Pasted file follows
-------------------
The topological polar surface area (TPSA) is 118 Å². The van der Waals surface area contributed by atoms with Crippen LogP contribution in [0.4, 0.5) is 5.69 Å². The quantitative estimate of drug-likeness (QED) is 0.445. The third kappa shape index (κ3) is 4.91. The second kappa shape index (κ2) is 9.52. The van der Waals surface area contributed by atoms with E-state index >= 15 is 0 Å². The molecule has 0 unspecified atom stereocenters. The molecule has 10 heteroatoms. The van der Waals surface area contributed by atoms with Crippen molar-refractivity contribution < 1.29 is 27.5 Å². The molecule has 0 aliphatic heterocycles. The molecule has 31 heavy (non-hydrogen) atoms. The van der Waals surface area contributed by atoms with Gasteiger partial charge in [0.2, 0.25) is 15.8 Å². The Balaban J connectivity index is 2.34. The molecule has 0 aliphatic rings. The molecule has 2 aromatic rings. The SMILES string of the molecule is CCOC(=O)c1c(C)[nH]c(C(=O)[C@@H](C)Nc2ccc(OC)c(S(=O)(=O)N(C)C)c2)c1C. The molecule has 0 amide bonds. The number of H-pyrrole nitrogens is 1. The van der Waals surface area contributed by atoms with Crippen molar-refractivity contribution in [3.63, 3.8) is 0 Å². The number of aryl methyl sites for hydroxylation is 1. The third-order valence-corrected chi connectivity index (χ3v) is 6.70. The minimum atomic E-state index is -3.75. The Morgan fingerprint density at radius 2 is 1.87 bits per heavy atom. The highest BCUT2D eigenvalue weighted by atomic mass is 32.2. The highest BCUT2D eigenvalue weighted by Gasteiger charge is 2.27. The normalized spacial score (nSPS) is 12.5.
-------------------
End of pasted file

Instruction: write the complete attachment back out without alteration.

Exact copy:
The topological polar surface area (TPSA) is 118 Å². The van der Waals surface area contributed by atoms with Crippen LogP contribution in [0.4, 0.5) is 5.69 Å². The quantitative estimate of drug-likeness (QED) is 0.445. The third kappa shape index (κ3) is 4.91. The second kappa shape index (κ2) is 9.52. The van der Waals surface area contributed by atoms with E-state index >= 15 is 0 Å². The molecule has 0 unspecified atom stereocenters. The molecule has 10 heteroatoms. The van der Waals surface area contributed by atoms with Crippen molar-refractivity contribution < 1.29 is 27.5 Å². The molecule has 0 aliphatic heterocycles. The molecule has 31 heavy (non-hydrogen) atoms. The van der Waals surface area contributed by atoms with Gasteiger partial charge in [0.2, 0.25) is 15.8 Å². The Balaban J connectivity index is 2.34. The molecule has 0 aliphatic rings. The molecule has 2 aromatic rings. The SMILES string of the molecule is CCOC(=O)c1c(C)[nH]c(C(=O)[C@@H](C)Nc2ccc(OC)c(S(=O)(=O)N(C)C)c2)c1C. The molecule has 0 amide bonds. The number of H-pyrrole nitrogens is 1. The van der Waals surface area contributed by atoms with Crippen molar-refractivity contribution in [3.63, 3.8) is 0 Å². The number of aryl methyl sites for hydroxylation is 1. The third-order valence-corrected chi connectivity index (χ3v) is 6.70. The minimum atomic E-state index is -3.75. The Morgan fingerprint density at radius 2 is 1.87 bits per heavy atom. The highest BCUT2D eigenvalue weighted by atomic mass is 32.2. The highest BCUT2D eigenvalue weighted by Gasteiger charge is 2.27. The normalized spacial score (nSPS) is 12.5.